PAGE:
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Taan, Tan Tan, Taannnn! The final bell of the day rang and my elder brothers and I, who have secretly packed our bags, sprang up from our benches. We would run down the streets and sprint towards our house, located about 2 kilometres from school! We were way too excited that particular day, because our favourite Didi had come to visit us from Patna! Our family regularly called her a fancy city girl, since we stay in Darbhanga, a small growing town in the heart of Bihar. I always reminisce fondly on that particular childhood memory, as it is a favourite of mine. Especially since it inevitably set me on the path of baking.
Didi visited us once or twice a year and stayed for over a fortnight, some times, even a whole month! These specific months brought us more joy than summer holidays! We got to play with her and do a lot of fun things, and particularly, eat delicious food as well.
She was our our most beloved Didi because she had learnt the art of baking a cake. Just imagine a 6-year-old boy’s thrill at hearing that a cake could be baked at home. How could we make such a yummy thing, wafting a mouth-watering fragrance, on a stove at home?! Those particular days were the highlight for the whole year. Honestly, they were more joyous than a festival for me!
My siblings and I would freshen up quickly, and scamper to our Didi. We would want to know each and every small aspect of this magical cake. This was so that we could do it on our own some day! Even though she used only basic ingredients like, maida, sugar, vanilla essence, butter and eggs, they looked so exotic to me. We had a tin box and a flat-bottomed bowl to bake the cake, and some coal. This was the fanciest thing that I had seen in those days!
The flat bowl/pateela was always packed in newspapers and kept in the attic, used only for this special baking time! When the pateela would be drawn out of the box, even our neighbours’ kids would be excited! It would always turn into a literal celebration, and just one batch would not suffice. We always knew it would be too delectable to eat just a single time.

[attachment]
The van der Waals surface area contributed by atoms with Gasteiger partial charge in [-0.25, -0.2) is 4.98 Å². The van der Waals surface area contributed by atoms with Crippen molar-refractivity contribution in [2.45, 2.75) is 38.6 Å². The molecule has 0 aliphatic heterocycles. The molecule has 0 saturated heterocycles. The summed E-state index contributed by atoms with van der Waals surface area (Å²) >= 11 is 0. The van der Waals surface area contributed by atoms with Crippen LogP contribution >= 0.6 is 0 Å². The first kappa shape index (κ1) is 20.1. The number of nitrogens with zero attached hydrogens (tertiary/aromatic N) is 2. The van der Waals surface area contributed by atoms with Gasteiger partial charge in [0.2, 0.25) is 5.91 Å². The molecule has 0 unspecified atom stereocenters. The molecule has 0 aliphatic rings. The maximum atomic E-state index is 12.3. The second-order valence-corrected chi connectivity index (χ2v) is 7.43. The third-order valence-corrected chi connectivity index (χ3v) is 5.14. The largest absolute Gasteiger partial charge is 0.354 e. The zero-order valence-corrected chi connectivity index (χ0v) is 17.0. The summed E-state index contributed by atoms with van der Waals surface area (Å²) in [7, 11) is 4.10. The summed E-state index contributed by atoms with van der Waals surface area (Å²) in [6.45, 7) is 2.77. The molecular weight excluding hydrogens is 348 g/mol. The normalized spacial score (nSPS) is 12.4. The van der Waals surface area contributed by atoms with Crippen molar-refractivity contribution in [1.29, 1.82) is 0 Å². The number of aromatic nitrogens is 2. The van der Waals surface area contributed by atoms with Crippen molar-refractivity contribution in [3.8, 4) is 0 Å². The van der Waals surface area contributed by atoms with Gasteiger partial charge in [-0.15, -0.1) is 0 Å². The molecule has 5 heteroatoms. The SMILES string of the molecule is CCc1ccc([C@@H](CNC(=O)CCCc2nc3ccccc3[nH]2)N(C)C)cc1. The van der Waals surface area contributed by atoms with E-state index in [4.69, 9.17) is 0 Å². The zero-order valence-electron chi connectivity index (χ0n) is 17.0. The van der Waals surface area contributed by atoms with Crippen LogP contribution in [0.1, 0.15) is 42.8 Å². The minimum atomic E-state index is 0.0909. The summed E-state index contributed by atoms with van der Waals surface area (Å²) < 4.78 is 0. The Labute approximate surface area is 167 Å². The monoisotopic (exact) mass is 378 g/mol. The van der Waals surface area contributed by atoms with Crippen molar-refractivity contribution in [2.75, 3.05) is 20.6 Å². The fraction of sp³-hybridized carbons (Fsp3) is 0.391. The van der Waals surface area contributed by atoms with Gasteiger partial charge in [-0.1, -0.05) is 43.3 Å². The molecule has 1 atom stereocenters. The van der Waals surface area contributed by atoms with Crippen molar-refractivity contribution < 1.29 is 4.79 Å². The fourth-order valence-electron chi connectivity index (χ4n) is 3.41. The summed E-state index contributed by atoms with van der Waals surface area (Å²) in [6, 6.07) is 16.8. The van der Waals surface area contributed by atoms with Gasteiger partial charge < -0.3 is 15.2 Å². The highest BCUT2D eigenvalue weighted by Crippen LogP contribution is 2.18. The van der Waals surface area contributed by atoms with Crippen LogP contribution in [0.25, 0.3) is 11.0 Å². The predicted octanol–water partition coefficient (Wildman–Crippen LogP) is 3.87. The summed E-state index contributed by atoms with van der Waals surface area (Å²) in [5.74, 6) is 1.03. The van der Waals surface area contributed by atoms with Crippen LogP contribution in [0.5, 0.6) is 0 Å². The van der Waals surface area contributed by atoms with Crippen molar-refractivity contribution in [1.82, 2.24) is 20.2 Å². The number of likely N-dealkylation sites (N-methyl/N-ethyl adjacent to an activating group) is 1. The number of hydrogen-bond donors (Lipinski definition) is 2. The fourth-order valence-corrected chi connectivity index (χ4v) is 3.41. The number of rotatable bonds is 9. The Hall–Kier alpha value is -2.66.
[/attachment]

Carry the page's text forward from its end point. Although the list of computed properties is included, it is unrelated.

I have around 2-3 favourite parts of this process. Firstly, uncovering the pateela hidden in the attic. Secondly, the making of batter and tasting it almost 10 times in between, because it has such a divine taste. I’m sure we're all on the same page for that, and it would be one of our most carefree and favourite childhood memories, right? And the next part was when Didi would add the ingredients, and then start whisking it with a basic hand mixer of the olden days, because there were no baking instruments back then. She would do it for over 45 minutes in a very patient and persistent manner.
After a couple of tasting test sessions, courtesy of her little brother (me), she would pour it in the pateela, its bottom coated with oil so that the cake doesn’t stick. And then, she would place the pateela in the tin box, put some burning coal over the lid of the tin box. The gas would run on low flame for over 45 minutes or more.
When I had once asked her why we needed to put the coal, she told me that it would give heat to the cake from both sides and make it heat-up faster. It was complete rocket science for a 6-year-old me! I was so astonished by this trick, that it made me insatiably curious about baking. It made me want to experiment with it all by myself!
While we impatiently waited for the cake to bake, with its enticing aroma filling the whole kitchen, we would be making the batter for the next set. And suddenly, I would hear the word nankhatai reverberating in the house! OMG! And that is a whole another favourite and treasured childhood memory for me!